Steven Boone on the very white poetry of “Mad Men”

3:47pm  |   URL: http://tmblr.co/ZlkSWyM-zjTK
  
Filed under: longreads Mad Men TV 
April 12, 2012
vicemag:

A few months ago, an author named Marie Calloway became instantly internet-famous by publishing a story titled “Adrien Brody” on Tao Lin’s Muumuu House website. The story told of the protagonist’s affair with what appeared to be the editor of a famous New York magazine named like a letter, a mathematical sign and a number. Many people found it scandalous. I didn’t.
Here’s the story that picks up where that one left off. It’s called “Jeremy Lin”. I don’t really know what it is, but I read it all the way through, in one go, which is much more than I can say for most 11,000 word stories out there. So, here it is. Enjoy!
“Jeremy Lin” by Marie Calloway
I emailed Jeremy Lin a story that I wrote at the behest of my friend. Not soon after, he emailed me back with this reply, “I liked it, if you make the capitalization normal and send it to me I’ll publish it on the website of my publishing company, muumuuhouse.com.” A few minutes later, he sent me a follow up email, “I got an idea. I’m going to France on December 3rd because they’re translating my books. If you are in Paris from December 4 on 7:45AM until December 10 on 5:45PM, you can stay in my hotel room with me. But you have to ‘cover’ the entire trip, as if you are a journalist, in the style of all your other pieces, then get it published somewhere. (I’ll help you find a venue). If I were rich I would pay for your plane ticket but I honestly have like $300 right now. But I am willing to pay half the amount of your plane ticket later, when the piece is published. I’ll pay $700 of the ticket price after the piece is published. The piece should be at least 10,000 words.”
I replied, “Okay, I edited the story so the capitalization is standard. I have attached it to the email. As for Paris, I’m interested but I might have trouble getting the funds. I’ll keep you updated. Thank you very much for your interest in me and my writing of course. I feel very flattered.”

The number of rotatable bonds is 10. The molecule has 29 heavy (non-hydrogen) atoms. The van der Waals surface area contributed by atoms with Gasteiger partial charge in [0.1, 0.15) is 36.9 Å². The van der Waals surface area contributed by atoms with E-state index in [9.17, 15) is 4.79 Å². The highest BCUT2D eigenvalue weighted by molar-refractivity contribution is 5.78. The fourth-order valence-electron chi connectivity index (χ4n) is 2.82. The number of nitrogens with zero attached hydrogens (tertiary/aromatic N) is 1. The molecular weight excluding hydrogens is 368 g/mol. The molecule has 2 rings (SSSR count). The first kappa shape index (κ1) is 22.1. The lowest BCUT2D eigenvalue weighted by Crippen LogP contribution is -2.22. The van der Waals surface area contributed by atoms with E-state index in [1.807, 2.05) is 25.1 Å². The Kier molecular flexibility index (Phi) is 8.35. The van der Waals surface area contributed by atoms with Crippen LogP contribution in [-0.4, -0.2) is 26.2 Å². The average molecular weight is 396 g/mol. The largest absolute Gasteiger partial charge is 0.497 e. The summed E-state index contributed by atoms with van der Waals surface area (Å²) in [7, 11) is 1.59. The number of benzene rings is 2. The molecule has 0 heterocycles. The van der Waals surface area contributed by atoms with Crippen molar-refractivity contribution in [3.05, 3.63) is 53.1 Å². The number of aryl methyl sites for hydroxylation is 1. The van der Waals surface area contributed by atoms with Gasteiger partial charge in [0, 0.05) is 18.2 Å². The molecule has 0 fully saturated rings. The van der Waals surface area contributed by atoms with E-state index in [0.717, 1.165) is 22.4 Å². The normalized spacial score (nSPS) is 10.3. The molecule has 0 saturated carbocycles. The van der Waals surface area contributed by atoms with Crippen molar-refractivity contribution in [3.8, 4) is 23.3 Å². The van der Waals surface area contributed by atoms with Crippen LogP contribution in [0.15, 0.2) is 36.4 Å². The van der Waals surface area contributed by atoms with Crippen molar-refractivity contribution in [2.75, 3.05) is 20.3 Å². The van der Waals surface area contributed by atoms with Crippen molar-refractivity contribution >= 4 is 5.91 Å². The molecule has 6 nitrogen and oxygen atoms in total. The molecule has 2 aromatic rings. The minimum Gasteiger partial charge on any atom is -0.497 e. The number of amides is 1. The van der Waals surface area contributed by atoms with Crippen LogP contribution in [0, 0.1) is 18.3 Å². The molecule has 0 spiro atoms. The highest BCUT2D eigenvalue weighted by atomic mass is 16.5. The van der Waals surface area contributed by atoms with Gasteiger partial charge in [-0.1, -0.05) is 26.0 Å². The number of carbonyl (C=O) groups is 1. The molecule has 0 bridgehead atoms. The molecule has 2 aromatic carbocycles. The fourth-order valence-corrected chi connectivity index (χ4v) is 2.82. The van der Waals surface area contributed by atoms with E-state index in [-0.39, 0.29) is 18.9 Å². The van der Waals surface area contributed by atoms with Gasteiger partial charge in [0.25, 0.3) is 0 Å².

“No Problem. Sweet re: Paris. Sweet re: story. I will post it in one to seven days.”
We emailed back and forth, fixing technical details in the story. Then he published it on the Muumuu House website. We arranged to chat on Gchat one afternoon about Paris.
“Hey. I feel like I was in a really social mood when I thought of the idea, now I feel like it’ll be way too stressful,” he typed.“Okay. I probably couldn’t get the money anyway.”
*
CONTINUE

NO. MARIE CALLOWAY WILL NOT SULLY THE NAME OF JEREMY LIN.

vicemag:

A few months ago, an author named Marie Calloway became instantly internet-famous by publishing a story titled “Adrien Brody” on Tao Lin’s Muumuu House website. The story told of the protagonist’s affair with what appeared to be the editor of a famous New York magazine named like a letter, a mathematical sign and a number. Many people found it scandalous. I didn’t.

Here’s the story that picks up where that one left off. It’s called “Jeremy Lin”. I don’t really know what it is, but I read it all the way through, in one go, which is much more than I can say for most 11,000 word stories out there. So, here it is. Enjoy!

“Jeremy Lin” by Marie Calloway

I emailed Jeremy Lin a story that I wrote at the behest of my friend. Not soon after, he emailed me back with this reply, “I liked it, if you make the capitalization normal and send it to me I’ll publish it on the website of my publishing company, muumuuhouse.com.” A few minutes later, he sent me a follow up email, “I got an idea. I’m going to France on December 3rd because they’re translating my books. If you are in Paris from December 4 on 7:45AM until December 10 on 5:45PM, you can stay in my hotel room with me. But you have to ‘cover’ the entire trip, as if you are a journalist, in the style of all your other pieces, then get it published somewhere. (I’ll help you find a venue). If I were rich I would pay for your plane ticket but I honestly have like $300 right now. But I am willing to pay half the amount of your plane ticket later, when the piece is published. I’ll pay $700 of the ticket price after the piece is published. The piece should be at least 10,000 words.”

I replied, “Okay, I edited the story so the capitalization is standard. I have attached it to the email. As for Paris, I’m interested but I might have trouble getting the funds. I’ll keep you updated. Thank you very much for your interest in me and my writing of course. I feel very flattered.”

“No Problem. Sweet re: Paris. Sweet re: story. I will post it in one to seven days.”

We emailed back and forth, fixing technical details in the story. Then he published it on the Muumuu House website. We arranged to chat on Gchat one afternoon about Paris.

“Hey. I feel like I was in a really social mood when I thought of the idea, now I feel like it’ll be way too stressful,” he typed.
“Okay. I probably couldn’t get the money anyway.”

*

NO. MARIE CALLOWAY WILL NOT SULLY THE NAME OF JEREMY LIN.